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jomur

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About jomur

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  1. Luana i wouldn't make any gestures or step into him . Get him used to going out on command. Watch the big hat handlers, not one of them touches,gestures or steps into their dog when they send him.
  2. Luana Just a nit picky point but better to correct it now than later. When you send the dog for the sheep ,turn to face the sheep not the dog, this cues him to where the sheep are located. Also don't handle (touch) him to set him up, instead move forward a bit and call him to the side you are sending him. When sending use a verbal command (or as some do so as not to give a wrong command , give him a sshhh sound ) and do NOT give any physical gestures such as flicking you stick, moving toward him as he is leaving etc. This puts pressure on him at a time that you don't want pressure. As others have said above ,get to a bigger field. Don't practise too long ,many short sessions are better. Good Luck
  3. Get out of the arena and into a field where you have some room to mov in a straight line . Don't let the dog flip back and forth behind the sheep rather make him keep a straight line . Do this by giving him a chastisement when he begins to do it such as a " no" or " hey" . Also lie him down occasionally to have him keep his distance from the sheep. After you cover some straight line distance ,say 25 or 30 yes turn 90 degrees so that he has to move to balance. Get some less dogged sheep if you can as well. Good Luck
  4. Go to the USBCHA web site Click on sheepdogs---- if the drop down menu appears the link is not there but if you can get the Sheepdog page to open ,you will see at the bottom in black "archives" click on awards and you will get what you are looking for. Joanne will get the web designer to add the archives to the drop down menu.
  5. Yes there is a list. It is on the web site . Joanne will look for it and send you the link.
  6. Donald Always enjoyed your company at. many trials throughout the continent. Especially appreciated your comments on my Jim dog at Caora. Hope to run him next week at Belle Grove. Please don't give up the ghost and get out and about to some trials to keep you young and active. Jim Murphy
  7. Yes and she lives just outside of London only about 11/2 hour drive from Windsor. Pm me if you want her email address.
  8. That should read Maja not Mama. My mama was not into dogs.
  9. Mama The rules governing the Cattledog Finals are posted on the USBCHA.com web site under Association/ rules
  10. Donald Scores are posted on the OBCC facebook page Jim Murphy
  11. Dave No offence, just wanted to get the word out. Jim
  12. Dave At a teleconference BOD meeting last night the BOD passed a motion that all references to the sheep and cattle dog finals would be written thusly: USBCHA National Sheepdog Finals USBCHA National Cattledog Finals For you info and hopefully subsequent use. Jim Murphy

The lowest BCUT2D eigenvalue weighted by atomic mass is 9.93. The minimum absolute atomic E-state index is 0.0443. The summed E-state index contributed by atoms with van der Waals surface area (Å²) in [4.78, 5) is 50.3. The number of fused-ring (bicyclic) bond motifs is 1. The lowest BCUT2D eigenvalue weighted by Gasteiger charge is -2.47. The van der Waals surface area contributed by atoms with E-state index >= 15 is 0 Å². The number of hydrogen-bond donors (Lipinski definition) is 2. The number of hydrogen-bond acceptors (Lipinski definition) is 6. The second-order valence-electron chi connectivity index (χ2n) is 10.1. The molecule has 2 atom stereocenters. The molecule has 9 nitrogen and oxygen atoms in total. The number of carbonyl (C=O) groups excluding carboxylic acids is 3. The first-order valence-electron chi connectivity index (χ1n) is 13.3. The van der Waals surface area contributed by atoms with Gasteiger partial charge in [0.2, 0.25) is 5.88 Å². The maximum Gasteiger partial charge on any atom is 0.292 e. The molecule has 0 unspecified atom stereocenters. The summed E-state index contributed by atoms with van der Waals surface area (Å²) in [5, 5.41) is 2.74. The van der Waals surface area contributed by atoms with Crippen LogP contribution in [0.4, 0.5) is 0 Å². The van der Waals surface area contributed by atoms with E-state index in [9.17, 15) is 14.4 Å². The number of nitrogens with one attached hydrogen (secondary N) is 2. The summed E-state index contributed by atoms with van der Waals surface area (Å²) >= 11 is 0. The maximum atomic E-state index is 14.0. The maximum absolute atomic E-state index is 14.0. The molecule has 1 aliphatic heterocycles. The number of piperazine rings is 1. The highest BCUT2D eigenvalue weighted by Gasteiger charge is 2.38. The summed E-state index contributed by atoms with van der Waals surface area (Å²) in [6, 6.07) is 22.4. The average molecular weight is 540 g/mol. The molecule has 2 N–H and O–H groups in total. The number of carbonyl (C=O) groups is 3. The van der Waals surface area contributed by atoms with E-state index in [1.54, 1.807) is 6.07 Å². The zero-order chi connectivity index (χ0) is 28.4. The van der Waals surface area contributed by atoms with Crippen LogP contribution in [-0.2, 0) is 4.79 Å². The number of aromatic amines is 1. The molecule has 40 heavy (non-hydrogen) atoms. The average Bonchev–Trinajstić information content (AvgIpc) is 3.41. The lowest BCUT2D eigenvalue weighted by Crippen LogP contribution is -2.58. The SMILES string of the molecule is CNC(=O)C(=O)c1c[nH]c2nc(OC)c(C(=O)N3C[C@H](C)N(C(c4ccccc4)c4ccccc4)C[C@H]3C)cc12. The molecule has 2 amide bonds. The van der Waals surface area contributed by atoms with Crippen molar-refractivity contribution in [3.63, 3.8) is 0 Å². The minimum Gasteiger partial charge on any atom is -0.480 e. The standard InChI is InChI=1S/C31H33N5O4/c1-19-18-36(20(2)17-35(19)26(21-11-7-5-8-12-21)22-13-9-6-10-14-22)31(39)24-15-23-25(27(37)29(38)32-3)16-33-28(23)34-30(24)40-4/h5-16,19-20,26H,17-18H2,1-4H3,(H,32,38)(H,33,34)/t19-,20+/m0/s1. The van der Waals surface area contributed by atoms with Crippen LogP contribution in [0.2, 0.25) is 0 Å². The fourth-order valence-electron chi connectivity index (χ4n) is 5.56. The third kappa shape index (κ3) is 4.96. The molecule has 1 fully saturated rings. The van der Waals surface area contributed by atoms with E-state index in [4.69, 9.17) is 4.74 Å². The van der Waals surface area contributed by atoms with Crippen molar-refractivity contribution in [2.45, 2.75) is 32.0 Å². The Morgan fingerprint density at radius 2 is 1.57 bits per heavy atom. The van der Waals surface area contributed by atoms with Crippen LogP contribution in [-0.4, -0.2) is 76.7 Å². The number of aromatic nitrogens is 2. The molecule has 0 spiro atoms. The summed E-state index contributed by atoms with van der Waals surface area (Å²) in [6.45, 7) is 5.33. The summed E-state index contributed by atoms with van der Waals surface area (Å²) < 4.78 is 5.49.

13. Thanks for the suggestions. We have decided to keep them separated ,each with their own sheep. They each have bonded with a group of sheep so all is well if we keep them separated.
  14. We have had one llama for about 6 months. We had him gelded about 2 months ago. He is ok with the sheep and treats them well. We bought a second male gelding about three weeks ago. We kept the two separated but in adjacent fields until two days ago. We put them both in a fenced pasture without sheep. All was well for about an hour. Then the first llama got aggressive toward the other one ,forcing him to the ground by using his neck. I broke them apart a few times but they continued to chase each other and the aggressor continued to put the newer llama down. I was hoping they would tire and quit but after one altercation one got bitten and there was some blood. I managed to separate them .The non-aggressor had had his ear bitten ,not a serious injury ,but bloody. Is this behavior a common occurrence between two male gelded llamas ? If sheep had been present would it have occurred ? Any advice would be appreciated.
  15. When a standard is used at a trial ,it is usually a "floating" score. Usually you wait until 20% of the dogs have run ie the number of dogs who will get USBCHA points . The lowest score of those 20 % is the standard for the next dog . As subsequent scores are made if higher than the original standard ,the standard will change upwards. If lower the dog would have been called off for the standard. To manage this fluctuating standard score ,the trial management should place the score sheets in descending order . The score sheet at the end of the 20% is the standard--as an example lets say that the 20% score is 60 and that is the 13th dog to run (ie there are 65 dogs in the class) . .As score sheets are added in the descending order , the 13th score sheet is always the standard . The judge or judges and scribes are told this number and when a handler loses sufficient points to score him below the standard ,he/she is called off . Because 20% of the total number of dogs is used ,nobody called for standard may get USBCHA points. An arbitrary standard score might also be selected at the beginning of a trial ,however , when I first encountered a trial that did this, problems were caused by some handlers placing higher in the standings by timing out with a score lower than the standard, than those called by the standard. Many arguments ensued because of this.
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